The NZ Initiative’s Oliver Hartwich went for a more structural pick, in productivity growth, which most economists agree is a missing ingredient in New Zealand’s economic story.
Hartwich points to the OECD graph for productivity as expressed by “GDP per hour worked”. New Zealand’s growth path is not flash.
“Not good enough for a country that likes to think of itself as broadly successful,” he says.
“We need to do a lot better to be able to afford the education, health care and general quality of life we aspire to. Wellbeing is just a hollow intention without productivity.”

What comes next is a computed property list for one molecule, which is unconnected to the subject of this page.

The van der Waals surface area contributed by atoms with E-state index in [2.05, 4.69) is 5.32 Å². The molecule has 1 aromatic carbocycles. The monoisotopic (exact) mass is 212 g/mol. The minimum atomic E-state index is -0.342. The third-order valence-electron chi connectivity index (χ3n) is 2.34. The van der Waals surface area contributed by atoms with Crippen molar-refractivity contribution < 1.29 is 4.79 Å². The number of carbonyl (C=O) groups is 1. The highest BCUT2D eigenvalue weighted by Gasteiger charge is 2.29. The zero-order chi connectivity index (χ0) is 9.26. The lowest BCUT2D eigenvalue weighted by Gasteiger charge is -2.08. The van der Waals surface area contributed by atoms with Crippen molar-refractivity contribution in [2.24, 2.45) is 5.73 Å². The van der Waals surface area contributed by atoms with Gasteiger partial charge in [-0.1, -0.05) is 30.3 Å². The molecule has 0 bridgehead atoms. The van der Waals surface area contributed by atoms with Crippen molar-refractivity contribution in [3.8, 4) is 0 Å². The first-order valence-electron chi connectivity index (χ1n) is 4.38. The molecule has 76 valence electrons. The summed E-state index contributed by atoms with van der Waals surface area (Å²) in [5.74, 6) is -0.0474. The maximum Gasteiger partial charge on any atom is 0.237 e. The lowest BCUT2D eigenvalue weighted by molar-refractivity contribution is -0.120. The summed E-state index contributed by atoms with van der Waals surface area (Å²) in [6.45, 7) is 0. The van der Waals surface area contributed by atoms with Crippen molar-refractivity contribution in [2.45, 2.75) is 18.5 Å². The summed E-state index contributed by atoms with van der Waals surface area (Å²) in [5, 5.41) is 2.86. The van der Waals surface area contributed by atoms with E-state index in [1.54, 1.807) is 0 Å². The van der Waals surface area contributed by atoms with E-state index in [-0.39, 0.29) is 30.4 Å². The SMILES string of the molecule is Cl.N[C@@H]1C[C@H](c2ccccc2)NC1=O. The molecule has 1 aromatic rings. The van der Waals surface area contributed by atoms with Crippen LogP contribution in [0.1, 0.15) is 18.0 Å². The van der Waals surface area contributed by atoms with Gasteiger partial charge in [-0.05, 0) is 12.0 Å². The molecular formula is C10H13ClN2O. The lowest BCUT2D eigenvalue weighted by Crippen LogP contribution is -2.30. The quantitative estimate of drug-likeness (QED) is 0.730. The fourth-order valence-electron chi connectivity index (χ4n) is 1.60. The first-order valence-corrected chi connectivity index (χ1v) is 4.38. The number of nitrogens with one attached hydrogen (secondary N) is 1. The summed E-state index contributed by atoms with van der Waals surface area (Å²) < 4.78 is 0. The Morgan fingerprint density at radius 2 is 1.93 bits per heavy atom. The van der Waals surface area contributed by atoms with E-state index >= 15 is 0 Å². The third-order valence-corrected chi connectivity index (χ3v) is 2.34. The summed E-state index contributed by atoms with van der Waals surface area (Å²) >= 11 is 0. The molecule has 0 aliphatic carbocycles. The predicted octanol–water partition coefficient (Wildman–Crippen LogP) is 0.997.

Hartwich also highlights the rise of negative-yielding debt around the world as a symptom of the worrying imbalances that remain in the global economy.
Economists will also still be keeping an eye on global growth in 2020, particularly commodity prices, news out of China and production indicators like the PMI and Global IP (industrial production).
Kiwibank’s Kerr says: “We’re an island on the edge of the Earth with a huge reliance on global trade and finance. In a world grappling with trade wars and threats of Brexit, indicators of global production are important. Global growth forecasts have been ratcheted down all year. Recent indicators suggest a solid improvement into 2020. Global IP data will give us a good guide on the sustainability of the recent improvement.”